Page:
- Describe the difference between how Phil and Tillie experienced the same events. Which character was more sympathetic to you? And does it surprise you that the same events could impact siblings so differently?
- Do you think it's realistic that no one knew what was happening inside the Harris family's home? Why do you suppose Phil and Tillie didn't tell a neighbor or a teacher?
- Throughout the novel, Tillie made references to the neighbors who seemed to live such peaceful lives, but through her contact with the other children, she became aware of divorce, bullying, and racism. In what way is it helpful to see Tillie's situation in the context of the larger community?
- What did you learn about Tillie by the people she's drawn to and how close she allows herself to get to them?
- When Tillie discovered her mother in the secret room, did you believe what was happening?
- Why do you think Mara was so alive in the secret room but hardly functioning when she lived with the rest of the family?
- Were you surprised to learn why Mara disappeared? And were you frustrated with the characters for their actions or inactions?
- What was the significance of the ruby cup to Tillie, and how did that change near the end of the book?
- Mara talked about the woman in the golden gown to communicate her dreams and her regrets. Where is the line between self-fulfillment and sacrifice for others?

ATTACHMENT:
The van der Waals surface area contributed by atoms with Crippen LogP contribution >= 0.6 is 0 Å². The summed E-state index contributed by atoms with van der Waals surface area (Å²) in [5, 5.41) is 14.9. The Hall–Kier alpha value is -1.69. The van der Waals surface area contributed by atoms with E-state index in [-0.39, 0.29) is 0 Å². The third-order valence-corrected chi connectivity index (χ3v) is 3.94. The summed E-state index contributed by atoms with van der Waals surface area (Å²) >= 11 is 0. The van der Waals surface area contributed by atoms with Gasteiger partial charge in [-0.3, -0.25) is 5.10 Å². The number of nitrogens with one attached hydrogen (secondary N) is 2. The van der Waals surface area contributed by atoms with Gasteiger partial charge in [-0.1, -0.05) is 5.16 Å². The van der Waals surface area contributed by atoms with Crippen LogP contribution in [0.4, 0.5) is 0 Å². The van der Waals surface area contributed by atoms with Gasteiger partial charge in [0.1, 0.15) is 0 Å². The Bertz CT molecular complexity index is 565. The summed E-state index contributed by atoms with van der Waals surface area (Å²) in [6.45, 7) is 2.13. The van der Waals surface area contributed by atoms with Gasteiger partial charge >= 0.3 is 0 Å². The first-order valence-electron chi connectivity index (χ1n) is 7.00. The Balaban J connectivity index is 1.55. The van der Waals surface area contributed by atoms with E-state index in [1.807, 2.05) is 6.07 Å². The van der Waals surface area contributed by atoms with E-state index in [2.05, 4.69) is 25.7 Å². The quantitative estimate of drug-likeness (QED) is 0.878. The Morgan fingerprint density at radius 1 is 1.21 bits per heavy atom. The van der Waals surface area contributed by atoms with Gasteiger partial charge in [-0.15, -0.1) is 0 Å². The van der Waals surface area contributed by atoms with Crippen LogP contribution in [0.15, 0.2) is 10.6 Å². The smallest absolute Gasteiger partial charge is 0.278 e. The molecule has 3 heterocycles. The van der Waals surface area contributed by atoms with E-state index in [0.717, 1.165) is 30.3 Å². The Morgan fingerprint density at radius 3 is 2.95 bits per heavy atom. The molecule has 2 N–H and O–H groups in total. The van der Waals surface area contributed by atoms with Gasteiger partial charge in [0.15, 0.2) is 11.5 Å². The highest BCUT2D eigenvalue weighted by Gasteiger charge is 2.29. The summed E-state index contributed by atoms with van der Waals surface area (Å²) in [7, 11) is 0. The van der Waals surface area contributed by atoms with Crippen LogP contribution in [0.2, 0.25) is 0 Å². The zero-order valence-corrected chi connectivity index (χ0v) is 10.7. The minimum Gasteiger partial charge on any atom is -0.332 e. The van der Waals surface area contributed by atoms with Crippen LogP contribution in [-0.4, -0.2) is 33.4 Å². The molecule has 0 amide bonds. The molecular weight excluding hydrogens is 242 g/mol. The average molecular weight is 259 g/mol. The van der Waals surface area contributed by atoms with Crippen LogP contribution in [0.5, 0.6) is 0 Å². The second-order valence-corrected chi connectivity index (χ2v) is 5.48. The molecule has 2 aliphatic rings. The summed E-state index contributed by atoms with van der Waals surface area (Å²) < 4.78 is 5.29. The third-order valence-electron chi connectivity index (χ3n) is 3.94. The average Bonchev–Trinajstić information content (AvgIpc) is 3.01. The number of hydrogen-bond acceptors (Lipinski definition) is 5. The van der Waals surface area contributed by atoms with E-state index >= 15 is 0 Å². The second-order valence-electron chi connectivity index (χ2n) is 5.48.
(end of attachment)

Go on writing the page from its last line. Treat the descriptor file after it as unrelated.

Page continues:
- Eight-year-old Tillie's story ended with the family walk. Did this gain significance when you read the final chapter of the book?
- How did you find the final scene between grown Tillie and her father? What was your reaction to Tillie's statement, "I want him to be as powerful a father as he is a scientist"?
- By the end of the story, Tillie seemed more open to reconnecting with her father, while Phil had gone his own way. What would you have done?
- In the closing chapter, Tillie wonders what her mother might have become if they'd offered her help? Do you think she could have been helped?
- What kind of mother do you think Tillie will be? What makes you feel hopeful or pessimistic about her future? Do you think children from unstable upbringings struggle about starting families of their own?
- What does the title mean to you?